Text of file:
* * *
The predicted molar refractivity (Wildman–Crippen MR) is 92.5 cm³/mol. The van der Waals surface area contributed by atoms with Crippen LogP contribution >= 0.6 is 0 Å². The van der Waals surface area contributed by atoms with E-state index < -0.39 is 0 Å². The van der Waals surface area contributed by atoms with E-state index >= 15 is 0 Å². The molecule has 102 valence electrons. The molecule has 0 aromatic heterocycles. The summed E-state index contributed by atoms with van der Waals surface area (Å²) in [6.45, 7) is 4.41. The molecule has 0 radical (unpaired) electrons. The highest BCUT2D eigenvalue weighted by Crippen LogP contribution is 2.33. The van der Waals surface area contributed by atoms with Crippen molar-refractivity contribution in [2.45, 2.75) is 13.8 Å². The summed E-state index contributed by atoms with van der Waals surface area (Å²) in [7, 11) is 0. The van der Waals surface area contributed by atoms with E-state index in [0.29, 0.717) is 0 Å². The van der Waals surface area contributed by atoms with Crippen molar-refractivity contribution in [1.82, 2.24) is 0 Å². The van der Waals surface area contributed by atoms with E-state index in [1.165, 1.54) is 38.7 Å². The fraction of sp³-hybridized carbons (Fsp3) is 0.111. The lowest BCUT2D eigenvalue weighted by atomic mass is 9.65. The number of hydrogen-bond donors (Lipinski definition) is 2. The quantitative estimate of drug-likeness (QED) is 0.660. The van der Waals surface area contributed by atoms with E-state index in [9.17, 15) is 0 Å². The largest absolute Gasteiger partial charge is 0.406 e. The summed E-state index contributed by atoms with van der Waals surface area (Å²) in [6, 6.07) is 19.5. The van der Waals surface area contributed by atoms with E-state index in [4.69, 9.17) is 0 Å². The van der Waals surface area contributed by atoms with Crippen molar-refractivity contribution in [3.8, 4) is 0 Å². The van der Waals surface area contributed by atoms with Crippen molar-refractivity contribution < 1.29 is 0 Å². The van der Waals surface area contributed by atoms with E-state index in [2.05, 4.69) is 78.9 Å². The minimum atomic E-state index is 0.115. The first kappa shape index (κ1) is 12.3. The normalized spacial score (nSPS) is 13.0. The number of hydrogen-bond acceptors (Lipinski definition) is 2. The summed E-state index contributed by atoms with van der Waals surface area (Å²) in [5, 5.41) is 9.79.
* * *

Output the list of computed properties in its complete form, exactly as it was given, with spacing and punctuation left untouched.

The predicted molar refractivity (Wildman–Crippen MR) is 92.5 cm³/mol. The van der Waals surface area contributed by atoms with Crippen LogP contribution >= 0.6 is 0 Å². The van der Waals surface area contributed by atoms with E-state index < -0.39 is 0 Å². The van der Waals surface area contributed by atoms with E-state index >= 15 is 0 Å². The molecule has 102 valence electrons. The molecule has 0 aromatic heterocycles. The summed E-state index contributed by atoms with van der Waals surface area (Å²) in [6.45, 7) is 4.41. The molecule has 0 radical (unpaired) electrons. The highest BCUT2D eigenvalue weighted by Crippen LogP contribution is 2.33. The van der Waals surface area contributed by atoms with Crippen molar-refractivity contribution in [2.45, 2.75) is 13.8 Å². The summed E-state index contributed by atoms with van der Waals surface area (Å²) in [7, 11) is 0. The van der Waals surface area contributed by atoms with E-state index in [0.29, 0.717) is 0 Å². The van der Waals surface area contributed by atoms with Crippen molar-refractivity contribution in [1.82, 2.24) is 0 Å². The van der Waals surface area contributed by atoms with E-state index in [1.165, 1.54) is 38.7 Å². The fraction of sp³-hybridized carbons (Fsp3) is 0.111. The lowest BCUT2D eigenvalue weighted by atomic mass is 9.65. The number of hydrogen-bond donors (Lipinski definition) is 2. The quantitative estimate of drug-likeness (QED) is 0.660. The van der Waals surface area contributed by atoms with E-state index in [9.17, 15) is 0 Å². The largest absolute Gasteiger partial charge is 0.406 e. The summed E-state index contributed by atoms with van der Waals surface area (Å²) in [6, 6.07) is 19.5. The van der Waals surface area contributed by atoms with E-state index in [4.69, 9.17) is 0 Å². The van der Waals surface area contributed by atoms with Crippen molar-refractivity contribution in [3.8, 4) is 0 Å². The van der Waals surface area contributed by atoms with Crippen molar-refractivity contribution < 1.29 is 0 Å². The van der Waals surface area contributed by atoms with E-state index in [2.05, 4.69) is 78.9 Å². The minimum atomic E-state index is 0.115. The first kappa shape index (κ1) is 12.3. The normalized spacial score (nSPS) is 13.0. The number of hydrogen-bond acceptors (Lipinski definition) is 2. The summed E-state index contributed by atoms with van der Waals surface area (Å²) in [5, 5.41) is 9.79.